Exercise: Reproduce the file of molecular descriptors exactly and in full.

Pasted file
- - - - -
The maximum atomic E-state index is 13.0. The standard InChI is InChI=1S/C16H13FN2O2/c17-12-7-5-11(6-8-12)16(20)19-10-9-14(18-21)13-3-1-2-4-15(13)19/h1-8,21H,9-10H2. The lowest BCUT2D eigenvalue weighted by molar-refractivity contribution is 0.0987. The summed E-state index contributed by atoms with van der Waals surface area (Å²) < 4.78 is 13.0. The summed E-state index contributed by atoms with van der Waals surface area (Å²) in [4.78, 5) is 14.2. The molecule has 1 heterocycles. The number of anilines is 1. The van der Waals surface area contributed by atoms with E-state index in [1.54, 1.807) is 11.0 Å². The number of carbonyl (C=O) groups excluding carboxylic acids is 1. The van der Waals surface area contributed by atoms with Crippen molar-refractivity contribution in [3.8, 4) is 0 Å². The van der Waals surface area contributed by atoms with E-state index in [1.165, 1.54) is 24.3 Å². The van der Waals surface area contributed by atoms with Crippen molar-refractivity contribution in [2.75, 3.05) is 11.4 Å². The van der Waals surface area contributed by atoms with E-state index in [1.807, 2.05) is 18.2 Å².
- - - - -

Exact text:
The maximum atomic E-state index is 13.0. The standard InChI is InChI=1S/C16H13FN2O2/c17-12-7-5-11(6-8-12)16(20)19-10-9-14(18-21)13-3-1-2-4-15(13)19/h1-8,21H,9-10H2. The lowest BCUT2D eigenvalue weighted by molar-refractivity contribution is 0.0987. The summed E-state index contributed by atoms with van der Waals surface area (Å²) < 4.78 is 13.0. The summed E-state index contributed by atoms with van der Waals surface area (Å²) in [4.78, 5) is 14.2. The molecule has 1 heterocycles. The number of anilines is 1. The van der Waals surface area contributed by atoms with E-state index in [1.54, 1.807) is 11.0 Å². The number of carbonyl (C=O) groups excluding carboxylic acids is 1. The van der Waals surface area contributed by atoms with Crippen molar-refractivity contribution in [3.8, 4) is 0 Å². The van der Waals surface area contributed by atoms with E-state index in [1.165, 1.54) is 24.3 Å². The van der Waals surface area contributed by atoms with Crippen molar-refractivity contribution in [2.75, 3.05) is 11.4 Å². The van der Waals surface area contributed by atoms with E-state index in [1.807, 2.05) is 18.2 Å².